Is special preparation needed for the study?

  • In general, no special preparation is needed. You can eat and drink normally and take any regular medication prior to the study. However, some children may need to be sedated before entering the MRI machine to prevent them from moving too much during the study. These children will need to fast for a few hours before receiving the sedatives.

What occurs on the day of the study?

  • When you arrive for an MRI examination, you are typically asked to remove all personal items such as watches, wallets, and car keys. Most MRI facilities provide secure lockers where you can store items during the procedure. You are generally asked to change from street clothes into a hospital gown, to ensure that no metal clips, buckles or skin ornaments are touching the skin, as there have been uncommon cases of skin burns.

What happens during the MRI?

  • As you enter the MRI suite, you will see the large magnet and patient table at the center of the room. Typically, you will lie on your back and depending on which body part is being examined, you will enter the scanner either head first or feet first. If we are studying your brain, you will be asked to slide your head into a head coil, much like a helmet. When acquiring images, the MR scanner tends to be fairly loud, making a series of buzzing and knocking noises. Typically, the MR technologist will offer earplugs or headsets if you wish to listen to music.

    Each set of images takes several minutes to acquire. It is important that you remain as still as possible as motion will blur the images, potentially making them un-readable.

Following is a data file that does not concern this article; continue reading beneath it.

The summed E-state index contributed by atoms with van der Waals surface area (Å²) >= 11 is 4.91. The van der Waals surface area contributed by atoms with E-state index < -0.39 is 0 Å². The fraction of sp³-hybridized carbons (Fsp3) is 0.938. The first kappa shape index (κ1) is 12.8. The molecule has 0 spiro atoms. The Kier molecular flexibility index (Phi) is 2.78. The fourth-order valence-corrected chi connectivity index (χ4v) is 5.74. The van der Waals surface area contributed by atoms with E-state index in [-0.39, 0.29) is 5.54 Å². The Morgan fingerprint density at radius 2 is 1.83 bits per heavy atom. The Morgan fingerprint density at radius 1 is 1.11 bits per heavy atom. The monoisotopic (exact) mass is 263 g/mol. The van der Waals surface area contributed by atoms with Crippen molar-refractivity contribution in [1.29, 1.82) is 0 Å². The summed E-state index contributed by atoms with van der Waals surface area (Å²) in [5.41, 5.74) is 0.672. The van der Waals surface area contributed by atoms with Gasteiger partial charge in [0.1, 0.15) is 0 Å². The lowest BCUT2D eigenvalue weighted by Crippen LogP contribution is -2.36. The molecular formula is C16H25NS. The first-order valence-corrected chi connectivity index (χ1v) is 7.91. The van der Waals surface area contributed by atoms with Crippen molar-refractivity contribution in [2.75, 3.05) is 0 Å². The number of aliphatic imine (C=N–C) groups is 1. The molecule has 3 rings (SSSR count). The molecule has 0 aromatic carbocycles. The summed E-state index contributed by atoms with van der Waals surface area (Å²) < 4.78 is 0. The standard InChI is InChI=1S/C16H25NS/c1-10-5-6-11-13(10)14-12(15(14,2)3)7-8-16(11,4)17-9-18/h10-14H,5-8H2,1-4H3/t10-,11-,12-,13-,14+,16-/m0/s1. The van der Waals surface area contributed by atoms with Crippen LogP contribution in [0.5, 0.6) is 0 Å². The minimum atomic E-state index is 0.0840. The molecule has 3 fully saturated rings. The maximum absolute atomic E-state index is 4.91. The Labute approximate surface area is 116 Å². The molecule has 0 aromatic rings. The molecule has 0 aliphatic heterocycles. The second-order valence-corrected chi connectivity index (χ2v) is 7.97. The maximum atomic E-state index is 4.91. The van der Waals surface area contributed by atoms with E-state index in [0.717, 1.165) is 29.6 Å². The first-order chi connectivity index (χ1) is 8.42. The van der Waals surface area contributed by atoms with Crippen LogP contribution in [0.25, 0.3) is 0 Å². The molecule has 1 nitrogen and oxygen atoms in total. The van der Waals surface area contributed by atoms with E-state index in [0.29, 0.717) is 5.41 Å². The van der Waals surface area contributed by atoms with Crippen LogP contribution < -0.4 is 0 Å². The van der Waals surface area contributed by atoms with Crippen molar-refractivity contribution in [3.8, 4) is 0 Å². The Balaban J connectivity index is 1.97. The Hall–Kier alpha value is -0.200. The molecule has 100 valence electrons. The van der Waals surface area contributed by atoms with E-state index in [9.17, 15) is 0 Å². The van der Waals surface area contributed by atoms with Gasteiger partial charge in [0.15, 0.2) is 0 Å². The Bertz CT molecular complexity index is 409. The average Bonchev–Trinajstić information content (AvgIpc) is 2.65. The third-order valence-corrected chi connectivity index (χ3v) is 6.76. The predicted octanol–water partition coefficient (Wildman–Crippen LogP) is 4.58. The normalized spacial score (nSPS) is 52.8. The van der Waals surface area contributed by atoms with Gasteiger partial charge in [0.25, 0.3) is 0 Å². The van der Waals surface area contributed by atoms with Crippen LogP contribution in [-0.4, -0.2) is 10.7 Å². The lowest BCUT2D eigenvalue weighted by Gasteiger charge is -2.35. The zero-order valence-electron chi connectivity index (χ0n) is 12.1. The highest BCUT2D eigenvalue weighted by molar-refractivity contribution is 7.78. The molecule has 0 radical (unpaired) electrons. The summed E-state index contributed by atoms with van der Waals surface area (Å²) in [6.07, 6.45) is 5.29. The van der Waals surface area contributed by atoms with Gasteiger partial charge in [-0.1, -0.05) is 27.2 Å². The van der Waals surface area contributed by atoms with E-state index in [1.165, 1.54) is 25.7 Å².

You will be able to communicate with the technologist via an intercom system. The technologist will be speaking with you during various stages of the examination to explain what will happen at each step of the way.

Does a needle need to be placed for this procedure?

  • In some cases, an MRI contrast agent is injected through a vein to help the radiologist some things that might otherwise not show up on the images. This contrast material is extremely safe, and its incidence of side effects is very low. That said, the MR technologist is focused on your safety: he or she will be asking questions to ensure you do not have any side effects.

Can claustrophobic patients undergo MRI?

  • Some patients may feel claustrophobic in the MR scanner. This used to be more of a problem than it is today, as newer MR scanners are much shorter than their older counterparts. Patients who are claustrophobic can be sedated to reduce their anxiety prior to and during the examination.

    Alternatively, some MRI centers have "open" magnets that offer more space and a better view around them. In general, these magnets are less powerful than conventional ones, and they produce images that show slightly less detail.

Are there any special instructions for patients after their MRI?

  • None. You will be able to resume your normal daily activities immediately after the procedure.

Who will interpret my MRI?

  • As noted above, in general, a radiologist will interpret your scan. Radiologists have completed four years of training, and often additional, specialty training in interpreting x-rays, ultrasound, and CT and MR scans. The results of your scan will be available to your personal physician typically within the same or next day.